“So the widow maker I think it has like a 94% fatality rate if you don’t get to the hospital within the first 90 minutes,” Conway says. "I was walking around and still working."
Heart disease in younger patients
When people think of heart disease, they often think it is something that occurs after a lifetime of unhealthy habits, such as being too sedentary, smoking or having uncontrolled high blood pressure or high cholesterol. Experts say it can occur at any age.
“Only about 53% of those adults less than age 45 thought they were at risk for heart disease,” Dr. Laxmi Mehta, director of preventative cardiology and women’s cardiovascular health at the Ohio State University Wexner Medical Center, tells TODAY.com. “It’s the number one killer of men and women. We’re all at risk. So we should be concerned about it in the prevention, which starts early.”
People under 45 develop heart disease for much the same reasons older adults do, she says. Mehta says risk factors include:
- Family history of heart disease.
- High cholesterol.
- High blood pressure.
- Cocaine use.
Younger people might not visit a primary care doctor or a specialist as often as older people, meaning some risk factors could be overlooked.
“When we’re young, our health isn’t necessarily always at the top of mind,” Mehta says. “Unfortunately health sometimes falls through the cracks.”
While people can manage lifestyle factors, such as eating a healthy diet, moving their bodies more and quitting smoking, being aware of how their health is changing remains important.
“Managing your weight and having good cholesterol control, managing blood pressure and managing sugar … involves having a health care provider,” she says.
If people think they or someone they love is experiencing a heart attack, they need to call 911 immediately.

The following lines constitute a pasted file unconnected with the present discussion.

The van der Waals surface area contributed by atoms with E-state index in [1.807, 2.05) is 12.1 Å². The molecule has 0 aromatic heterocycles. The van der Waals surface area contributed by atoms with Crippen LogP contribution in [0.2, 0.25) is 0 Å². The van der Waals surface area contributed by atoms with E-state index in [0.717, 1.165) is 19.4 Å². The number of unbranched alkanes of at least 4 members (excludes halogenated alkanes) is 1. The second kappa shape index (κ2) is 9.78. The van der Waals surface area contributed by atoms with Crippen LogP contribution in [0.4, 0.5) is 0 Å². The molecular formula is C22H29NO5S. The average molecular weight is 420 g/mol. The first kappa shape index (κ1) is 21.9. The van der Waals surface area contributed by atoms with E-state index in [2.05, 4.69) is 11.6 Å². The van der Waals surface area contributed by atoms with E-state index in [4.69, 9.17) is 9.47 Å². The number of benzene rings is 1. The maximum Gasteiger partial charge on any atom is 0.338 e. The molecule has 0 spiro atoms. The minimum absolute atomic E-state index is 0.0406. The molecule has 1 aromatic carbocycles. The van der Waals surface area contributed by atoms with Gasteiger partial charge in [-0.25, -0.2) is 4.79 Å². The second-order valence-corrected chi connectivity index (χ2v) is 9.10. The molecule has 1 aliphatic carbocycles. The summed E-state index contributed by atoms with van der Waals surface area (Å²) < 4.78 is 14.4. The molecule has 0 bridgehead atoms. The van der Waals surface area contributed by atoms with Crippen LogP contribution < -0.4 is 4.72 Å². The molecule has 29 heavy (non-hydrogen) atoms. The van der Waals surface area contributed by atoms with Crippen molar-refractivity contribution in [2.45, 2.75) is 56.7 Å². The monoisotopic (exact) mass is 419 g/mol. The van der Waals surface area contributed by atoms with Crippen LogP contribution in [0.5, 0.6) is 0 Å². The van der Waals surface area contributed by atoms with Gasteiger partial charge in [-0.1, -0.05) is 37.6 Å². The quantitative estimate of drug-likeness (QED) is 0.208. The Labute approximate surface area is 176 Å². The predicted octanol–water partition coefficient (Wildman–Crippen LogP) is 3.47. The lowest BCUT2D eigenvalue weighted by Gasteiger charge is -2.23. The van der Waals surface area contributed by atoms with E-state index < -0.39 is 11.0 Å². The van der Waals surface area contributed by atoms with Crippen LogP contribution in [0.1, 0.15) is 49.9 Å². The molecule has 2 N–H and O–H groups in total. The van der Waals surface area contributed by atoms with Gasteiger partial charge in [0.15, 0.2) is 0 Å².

“Call an ambulance. Time is muscle and so the more time is delayed in opening of the blockage, the more risk of damage to the heart,” she says.
From walking 30 seconds to running a 5K
When Conway left the ICU, he could barely walk for 30 seconds before he needed to take a break. He spent three months in cardiac rehab to improve his strength and abilities. He switched to a low sodium diet and knew that exercise would need to be a big part of his life.
“I was walking up a flight of stairs after that first month,” he says. “When they did the next echocardiogram, I got up to 25% (ejection fraction), which isn’t great. But it’s still a lot of improvement.”
He kept working on his endurance. Soon he could run for 10 to 15 minutes before taking a break. About a year after his heart attack, he ran a 5K.
“That was something that I couldn’t do before the heart attack,” he says. “On the next echocardiogram they did it was 35 to 40% (ejection fraction).”
Being at 40% or above meant he was not in heart failure. He just squeaked by but he’s happy to take it.
“I like to say I’m in heart summer school now,” he says. "I’m not failing, but there’s still improvements to be had."
He shares his story so younger adults realize they, too, can be at risk for heart disease. Also, he wants them to skip doing their own research when it comes to figuring out their health.
“I was very against going to the doctor for the only reason that I didn’t think I needed to go to the doctor,” he says. “Had I gone to the doctor immediately after everything happened I would have had a better chance with my recovery.”